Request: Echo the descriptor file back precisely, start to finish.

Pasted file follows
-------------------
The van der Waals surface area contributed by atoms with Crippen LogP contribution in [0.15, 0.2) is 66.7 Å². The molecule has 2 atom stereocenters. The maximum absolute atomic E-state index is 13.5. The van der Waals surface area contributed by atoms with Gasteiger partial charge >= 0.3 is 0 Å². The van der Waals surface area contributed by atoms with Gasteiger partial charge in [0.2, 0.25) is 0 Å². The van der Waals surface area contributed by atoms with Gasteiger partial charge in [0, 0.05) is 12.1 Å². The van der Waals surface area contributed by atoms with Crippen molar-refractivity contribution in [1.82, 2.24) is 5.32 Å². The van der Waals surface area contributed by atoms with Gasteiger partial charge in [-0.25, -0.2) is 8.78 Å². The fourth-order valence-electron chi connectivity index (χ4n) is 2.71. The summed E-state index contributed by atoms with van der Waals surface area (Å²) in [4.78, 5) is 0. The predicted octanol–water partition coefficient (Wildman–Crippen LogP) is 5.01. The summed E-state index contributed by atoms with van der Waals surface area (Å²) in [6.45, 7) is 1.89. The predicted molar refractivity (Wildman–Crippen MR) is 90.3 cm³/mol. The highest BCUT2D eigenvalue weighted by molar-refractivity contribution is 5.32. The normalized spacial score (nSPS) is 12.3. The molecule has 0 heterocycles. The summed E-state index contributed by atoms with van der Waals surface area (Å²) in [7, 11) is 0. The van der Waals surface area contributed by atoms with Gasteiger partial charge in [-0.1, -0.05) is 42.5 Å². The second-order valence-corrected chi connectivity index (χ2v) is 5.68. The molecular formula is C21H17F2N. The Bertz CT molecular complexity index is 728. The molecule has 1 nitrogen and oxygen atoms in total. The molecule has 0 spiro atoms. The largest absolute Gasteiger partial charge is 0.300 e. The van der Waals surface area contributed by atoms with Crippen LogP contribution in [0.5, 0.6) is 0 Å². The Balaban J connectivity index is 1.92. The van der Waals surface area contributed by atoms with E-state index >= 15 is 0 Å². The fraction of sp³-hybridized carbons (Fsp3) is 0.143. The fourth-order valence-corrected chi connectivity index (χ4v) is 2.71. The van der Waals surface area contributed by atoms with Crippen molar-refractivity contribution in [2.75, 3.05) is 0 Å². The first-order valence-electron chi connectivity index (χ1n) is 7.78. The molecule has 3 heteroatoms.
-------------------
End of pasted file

The van der Waals surface area contributed by atoms with Crippen LogP contribution in [0.15, 0.2) is 66.7 Å². The molecule has 2 atom stereocenters. The maximum absolute atomic E-state index is 13.5. The van der Waals surface area contributed by atoms with Gasteiger partial charge >= 0.3 is 0 Å². The van der Waals surface area contributed by atoms with Gasteiger partial charge in [0.2, 0.25) is 0 Å². The van der Waals surface area contributed by atoms with Gasteiger partial charge in [0, 0.05) is 12.1 Å². The van der Waals surface area contributed by atoms with Crippen molar-refractivity contribution in [1.82, 2.24) is 5.32 Å². The van der Waals surface area contributed by atoms with Gasteiger partial charge in [-0.25, -0.2) is 8.78 Å². The fourth-order valence-electron chi connectivity index (χ4n) is 2.71. The summed E-state index contributed by atoms with van der Waals surface area (Å²) in [4.78, 5) is 0. The predicted octanol–water partition coefficient (Wildman–Crippen LogP) is 5.01. The summed E-state index contributed by atoms with van der Waals surface area (Å²) in [6.45, 7) is 1.89. The predicted molar refractivity (Wildman–Crippen MR) is 90.3 cm³/mol. The highest BCUT2D eigenvalue weighted by molar-refractivity contribution is 5.32. The normalized spacial score (nSPS) is 12.3. The molecule has 0 heterocycles. The summed E-state index contributed by atoms with van der Waals surface area (Å²) in [7, 11) is 0. The van der Waals surface area contributed by atoms with Gasteiger partial charge in [-0.1, -0.05) is 42.5 Å². The second-order valence-corrected chi connectivity index (χ2v) is 5.68. The molecular formula is C21H17F2N. The Bertz CT molecular complexity index is 728. The molecule has 1 nitrogen and oxygen atoms in total. The molecule has 0 spiro atoms. The largest absolute Gasteiger partial charge is 0.300 e. The van der Waals surface area contributed by atoms with Crippen LogP contribution in [0.5, 0.6) is 0 Å². The Balaban J connectivity index is 1.92. The van der Waals surface area contributed by atoms with E-state index >= 15 is 0 Å². The fraction of sp³-hybridized carbons (Fsp3) is 0.143. The fourth-order valence-corrected chi connectivity index (χ4v) is 2.71. The van der Waals surface area contributed by atoms with Crippen molar-refractivity contribution in [2.75, 3.05) is 0 Å². The first-order valence-electron chi connectivity index (χ1n) is 7.78. The molecule has 3 heteroatoms.